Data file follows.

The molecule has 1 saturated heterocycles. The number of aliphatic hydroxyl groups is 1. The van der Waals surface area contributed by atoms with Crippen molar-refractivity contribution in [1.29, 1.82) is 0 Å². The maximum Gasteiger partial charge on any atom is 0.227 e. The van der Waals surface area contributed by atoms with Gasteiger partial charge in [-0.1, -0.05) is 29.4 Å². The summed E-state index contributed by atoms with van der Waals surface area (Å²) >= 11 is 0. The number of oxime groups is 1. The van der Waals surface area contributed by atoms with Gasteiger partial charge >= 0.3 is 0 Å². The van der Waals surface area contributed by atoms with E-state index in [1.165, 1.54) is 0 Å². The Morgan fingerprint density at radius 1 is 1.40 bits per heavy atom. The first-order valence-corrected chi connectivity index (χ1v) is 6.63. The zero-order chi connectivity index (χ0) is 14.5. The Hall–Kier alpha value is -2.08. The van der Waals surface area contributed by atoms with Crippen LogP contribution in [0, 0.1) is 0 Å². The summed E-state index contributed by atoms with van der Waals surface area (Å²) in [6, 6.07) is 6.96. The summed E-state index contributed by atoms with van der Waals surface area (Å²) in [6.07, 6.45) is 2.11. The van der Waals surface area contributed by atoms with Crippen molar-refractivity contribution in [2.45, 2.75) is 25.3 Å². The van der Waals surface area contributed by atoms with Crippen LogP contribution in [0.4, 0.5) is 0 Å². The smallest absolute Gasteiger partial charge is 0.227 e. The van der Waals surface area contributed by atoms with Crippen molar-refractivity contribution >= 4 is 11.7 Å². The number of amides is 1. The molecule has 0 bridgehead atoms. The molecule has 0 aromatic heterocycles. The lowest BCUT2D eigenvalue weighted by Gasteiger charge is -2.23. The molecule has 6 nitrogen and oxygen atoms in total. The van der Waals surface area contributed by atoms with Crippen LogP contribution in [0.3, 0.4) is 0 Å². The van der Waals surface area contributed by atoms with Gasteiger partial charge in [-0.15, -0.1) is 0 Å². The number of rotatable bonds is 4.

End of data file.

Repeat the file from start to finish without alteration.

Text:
The molecule has 1 saturated heterocycles. The number of aliphatic hydroxyl groups is 1. The van der Waals surface area contributed by atoms with Crippen molar-refractivity contribution in [1.29, 1.82) is 0 Å². The maximum Gasteiger partial charge on any atom is 0.227 e. The van der Waals surface area contributed by atoms with Gasteiger partial charge in [-0.1, -0.05) is 29.4 Å². The summed E-state index contributed by atoms with van der Waals surface area (Å²) >= 11 is 0. The number of oxime groups is 1. The van der Waals surface area contributed by atoms with Gasteiger partial charge >= 0.3 is 0 Å². The van der Waals surface area contributed by atoms with E-state index in [1.165, 1.54) is 0 Å². The Morgan fingerprint density at radius 1 is 1.40 bits per heavy atom. The first-order valence-corrected chi connectivity index (χ1v) is 6.63. The zero-order chi connectivity index (χ0) is 14.5. The Hall–Kier alpha value is -2.08. The van der Waals surface area contributed by atoms with Crippen LogP contribution in [0, 0.1) is 0 Å². The summed E-state index contributed by atoms with van der Waals surface area (Å²) in [6, 6.07) is 6.96. The summed E-state index contributed by atoms with van der Waals surface area (Å²) in [6.07, 6.45) is 2.11. The van der Waals surface area contributed by atoms with Crippen molar-refractivity contribution in [2.45, 2.75) is 25.3 Å². The van der Waals surface area contributed by atoms with Crippen LogP contribution in [0.4, 0.5) is 0 Å². The smallest absolute Gasteiger partial charge is 0.227 e. The van der Waals surface area contributed by atoms with Crippen molar-refractivity contribution >= 4 is 11.7 Å². The number of amides is 1. The molecule has 0 bridgehead atoms. The molecule has 0 aromatic heterocycles. The lowest BCUT2D eigenvalue weighted by Gasteiger charge is -2.23. The molecule has 6 nitrogen and oxygen atoms in total. The van der Waals surface area contributed by atoms with Crippen LogP contribution in [0.3, 0.4) is 0 Å². The van der Waals surface area contributed by atoms with Gasteiger partial charge in [-0.15, -0.1) is 0 Å². The number of rotatable bonds is 4.